There are many reasons mobile healthcare is being propelled forward. Smartphone advancements are laying a strong foundation for healthcare device development; app makers are innovating on monitoring; and tracking software and providers are piloting new tools at their facilities. These all make for good headlines, but one trend that often doesn't get as much attention is the collaborative trifecta: when tech vendors, platform builders and providers all are part of an effort.
ZocDoc is expanding its focus on patient-doctor interaction to boost the user healthcare experience and has raised $130 million in a new funding round to drive the strategy forward.
Health IT stakeholders in Canada want to find out how mobile tools can improve diabetes management in the clinical care environment.
Today's smartphones soon could be integral to the relationship between patients and providers, according to Erin Byrne, managing partner and chief engagement officer at Grey Healthcare Group.
Early suicide prevention, especially in people who suffer from psychiatric illnesses, may soon be faster and easier through a new mobile healthcare app.
Fostering mHealth technology adoption among the older and chronically ill is going to require strategic efforts by developers and device makers, as well as an understanding of why the aging population is likely not to embrace such tools, according to recent research.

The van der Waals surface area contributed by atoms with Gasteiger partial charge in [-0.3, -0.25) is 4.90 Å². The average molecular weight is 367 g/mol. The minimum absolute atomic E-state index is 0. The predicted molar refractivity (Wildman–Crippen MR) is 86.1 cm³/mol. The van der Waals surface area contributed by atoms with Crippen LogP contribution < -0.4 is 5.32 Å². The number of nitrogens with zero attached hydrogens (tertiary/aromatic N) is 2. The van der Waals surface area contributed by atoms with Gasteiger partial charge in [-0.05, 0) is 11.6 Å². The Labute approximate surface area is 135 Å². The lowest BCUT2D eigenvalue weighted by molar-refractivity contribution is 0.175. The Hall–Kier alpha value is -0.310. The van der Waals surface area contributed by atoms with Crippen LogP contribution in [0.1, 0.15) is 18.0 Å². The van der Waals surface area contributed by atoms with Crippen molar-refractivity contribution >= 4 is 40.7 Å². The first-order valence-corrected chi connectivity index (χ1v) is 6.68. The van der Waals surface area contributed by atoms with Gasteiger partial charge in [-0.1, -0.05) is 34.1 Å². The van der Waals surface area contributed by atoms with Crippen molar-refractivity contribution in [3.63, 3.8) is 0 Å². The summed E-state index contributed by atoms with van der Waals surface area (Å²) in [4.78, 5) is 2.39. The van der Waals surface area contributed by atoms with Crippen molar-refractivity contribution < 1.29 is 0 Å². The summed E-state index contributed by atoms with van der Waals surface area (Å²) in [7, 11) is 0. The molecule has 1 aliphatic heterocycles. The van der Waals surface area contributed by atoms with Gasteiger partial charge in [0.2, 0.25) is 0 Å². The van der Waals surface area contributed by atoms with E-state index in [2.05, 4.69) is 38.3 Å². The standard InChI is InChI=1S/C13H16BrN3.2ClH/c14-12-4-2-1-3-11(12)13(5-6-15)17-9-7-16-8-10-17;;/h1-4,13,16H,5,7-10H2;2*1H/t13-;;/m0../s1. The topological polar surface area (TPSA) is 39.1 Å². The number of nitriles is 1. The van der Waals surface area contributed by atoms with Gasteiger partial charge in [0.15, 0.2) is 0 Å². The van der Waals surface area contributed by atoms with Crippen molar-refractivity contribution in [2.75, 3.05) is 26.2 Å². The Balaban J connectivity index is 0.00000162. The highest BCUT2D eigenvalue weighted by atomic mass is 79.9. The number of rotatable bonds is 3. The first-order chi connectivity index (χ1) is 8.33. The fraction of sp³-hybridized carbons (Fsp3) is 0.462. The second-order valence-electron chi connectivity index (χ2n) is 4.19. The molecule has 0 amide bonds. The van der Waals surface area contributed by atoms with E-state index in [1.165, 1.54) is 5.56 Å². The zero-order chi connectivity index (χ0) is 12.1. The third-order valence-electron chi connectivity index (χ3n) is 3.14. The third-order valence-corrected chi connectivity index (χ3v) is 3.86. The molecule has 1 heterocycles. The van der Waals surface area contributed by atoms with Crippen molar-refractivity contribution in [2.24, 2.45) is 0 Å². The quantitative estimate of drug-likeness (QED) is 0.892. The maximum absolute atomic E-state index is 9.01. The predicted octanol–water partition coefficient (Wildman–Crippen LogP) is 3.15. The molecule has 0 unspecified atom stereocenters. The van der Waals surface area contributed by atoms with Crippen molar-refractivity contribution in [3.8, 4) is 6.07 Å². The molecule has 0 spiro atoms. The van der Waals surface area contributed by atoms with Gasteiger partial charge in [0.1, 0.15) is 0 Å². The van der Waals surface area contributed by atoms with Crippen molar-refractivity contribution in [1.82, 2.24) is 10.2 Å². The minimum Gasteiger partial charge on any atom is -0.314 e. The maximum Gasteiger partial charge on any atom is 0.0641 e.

Google (er, Alphabet), for too long, has been this slightly sleepy lumbering giant within the health industry--sometimes moving closer to the center to spur innovation and then just as quickly, stepping silently away to sit quietly on the perimeter as other notable players remain in constant proximity to the heart of advancements.
To help train and educate patients on the use of mobile health tools, physicians and caregivers must use the devices themselves to best understand how they work, according to Pua Cooper, RN.
Mobile healthcare technology boasts the potential to overcome limitations challenging caregivers if given support by providers, especially in the realm of treating cardiovascular disease and its risk factors.
A new app promises to help those suffering from depression by tracking moods and symptoms and then sharing data in real-time with psychiatrists and physicians.